AIM: To present a new etemic model of vulnerability. BACKGROUND: Despite vulnerability being identified as a core consequence of health and health experiences there has been little research exploring the meaning of vulnerability as a concept. Yet being vulnerable is known to have dire physical/mental health consequences. It is therefore a fundamental issue for nurses to address. To date, the meaning of the term vulnerability has been influenced by the work of Spiers (2000, 2005)...
August 9, 2016: Journal of Clinical Nursing
Filomena Anelli, Elisa Ciaramelli, Shahar Arzy, Francesca Frassinetti
Accumulating evidence suggests that humans process time and space in similar veins. Humans represent time along a spatial continuum, and perception of temporal durations can be altered through manipulations of spatial attention by prismatic adaptation (PA). Here, we investigated whether PA-induced manipulations of spatial attention can also influence more conceptual aspects of time, such as humans' ability to travel mentally back and forward in time (mental time travel, MTT). Before and after leftward- and rightward-PA, participants projected themselves in the past, present or future time (i...
November 2016: Cognition
Alexander Davidson, Sally Slavinski, Kendra Komoto, Jennifer Rakeman, Don Weiss
A routine investigation by the New York City (NYC) Department of Health and Mental Hygiene (DOHMH) identified a nonpregnant woman in her twenties who reported she had engaged in a single event of condomless vaginal intercourse with a male partner the day she returned to NYC (day 0) from travel to an area with ongoing Zika virus transmission. She had headache and abdominal cramping while in the airport awaiting return to NYC. The following day (day 1) she developed fever, fatigue, a maculopapular rash, myalgia, arthralgia, back pain, swelling of the extremities, and numbness and tingling in her hands and feet...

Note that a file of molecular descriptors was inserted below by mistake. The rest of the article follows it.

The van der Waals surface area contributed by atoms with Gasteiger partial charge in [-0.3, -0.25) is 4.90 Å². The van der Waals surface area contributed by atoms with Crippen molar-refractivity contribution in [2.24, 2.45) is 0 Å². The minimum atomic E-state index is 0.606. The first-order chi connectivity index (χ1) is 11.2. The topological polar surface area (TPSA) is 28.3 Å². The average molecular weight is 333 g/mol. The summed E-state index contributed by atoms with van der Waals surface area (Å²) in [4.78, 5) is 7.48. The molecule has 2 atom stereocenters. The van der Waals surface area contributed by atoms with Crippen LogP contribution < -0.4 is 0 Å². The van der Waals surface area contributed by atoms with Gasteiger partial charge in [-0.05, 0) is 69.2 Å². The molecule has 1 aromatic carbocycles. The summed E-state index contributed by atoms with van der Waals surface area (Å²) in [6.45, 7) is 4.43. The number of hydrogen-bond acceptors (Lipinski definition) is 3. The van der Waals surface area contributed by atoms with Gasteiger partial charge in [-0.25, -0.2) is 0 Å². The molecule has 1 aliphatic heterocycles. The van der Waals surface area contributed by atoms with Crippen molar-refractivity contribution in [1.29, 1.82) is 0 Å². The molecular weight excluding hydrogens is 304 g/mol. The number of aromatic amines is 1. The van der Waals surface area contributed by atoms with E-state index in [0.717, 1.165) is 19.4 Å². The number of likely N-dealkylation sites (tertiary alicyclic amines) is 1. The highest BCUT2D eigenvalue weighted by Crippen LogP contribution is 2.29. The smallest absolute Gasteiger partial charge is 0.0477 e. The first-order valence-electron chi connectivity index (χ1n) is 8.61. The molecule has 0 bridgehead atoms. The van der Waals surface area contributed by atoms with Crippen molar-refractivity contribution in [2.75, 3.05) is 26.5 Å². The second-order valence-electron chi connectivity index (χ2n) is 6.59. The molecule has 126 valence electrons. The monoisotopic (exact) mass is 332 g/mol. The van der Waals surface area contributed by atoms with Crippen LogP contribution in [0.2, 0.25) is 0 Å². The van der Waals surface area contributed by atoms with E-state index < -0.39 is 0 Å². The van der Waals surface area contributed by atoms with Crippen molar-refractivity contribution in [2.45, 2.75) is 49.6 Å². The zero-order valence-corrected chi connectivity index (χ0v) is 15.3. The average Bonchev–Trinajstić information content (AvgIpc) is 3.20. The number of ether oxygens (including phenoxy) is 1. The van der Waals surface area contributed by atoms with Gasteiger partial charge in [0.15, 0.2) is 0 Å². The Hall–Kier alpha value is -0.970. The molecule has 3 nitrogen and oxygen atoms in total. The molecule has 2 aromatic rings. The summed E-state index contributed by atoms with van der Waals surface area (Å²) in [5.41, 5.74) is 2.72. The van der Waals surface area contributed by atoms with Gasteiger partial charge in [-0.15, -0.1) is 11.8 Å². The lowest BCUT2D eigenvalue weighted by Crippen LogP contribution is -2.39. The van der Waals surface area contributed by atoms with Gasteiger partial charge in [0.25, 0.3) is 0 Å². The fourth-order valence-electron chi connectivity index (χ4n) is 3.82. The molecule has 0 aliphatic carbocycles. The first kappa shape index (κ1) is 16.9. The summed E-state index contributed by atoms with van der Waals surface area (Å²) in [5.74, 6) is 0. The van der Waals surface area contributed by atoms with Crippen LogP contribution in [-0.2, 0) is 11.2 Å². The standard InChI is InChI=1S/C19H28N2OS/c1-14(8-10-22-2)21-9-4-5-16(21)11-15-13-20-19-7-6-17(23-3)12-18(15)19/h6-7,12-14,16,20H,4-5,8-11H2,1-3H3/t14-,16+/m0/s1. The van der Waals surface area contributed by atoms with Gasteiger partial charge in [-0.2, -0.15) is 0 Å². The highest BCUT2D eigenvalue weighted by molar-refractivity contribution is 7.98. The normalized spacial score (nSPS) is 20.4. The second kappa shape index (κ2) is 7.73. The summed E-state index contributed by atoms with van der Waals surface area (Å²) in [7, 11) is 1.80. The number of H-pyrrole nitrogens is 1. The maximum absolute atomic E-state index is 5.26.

2016: MMWR. Morbidity and Mortality Weekly Report
Abigail Clifton, Caroline Burgess, Sarah Clement, Ruth Ohlsen, Pras Ramluggun, Jackie Sturt, Paul Walters, Elizabeth A Barley
BACKGROUND: Cancers are a leading cause of death worldwide. People with mental illness are 30 % more likely to die from cancer than the general population. One reason for this may be low uptake of nationally offered cancer screening tests by people with mental illness. We aimed to identify barriers and facilitators for breast, cervical and bowel cancer screening uptake by people with mental illness in order to inform interventions to promote equal access. METHODS: The interview study was conducted in both urban and rural settings...
2016: BMC Health Services Research
Olivier Jeunehomme, Arnaud D'Argembeau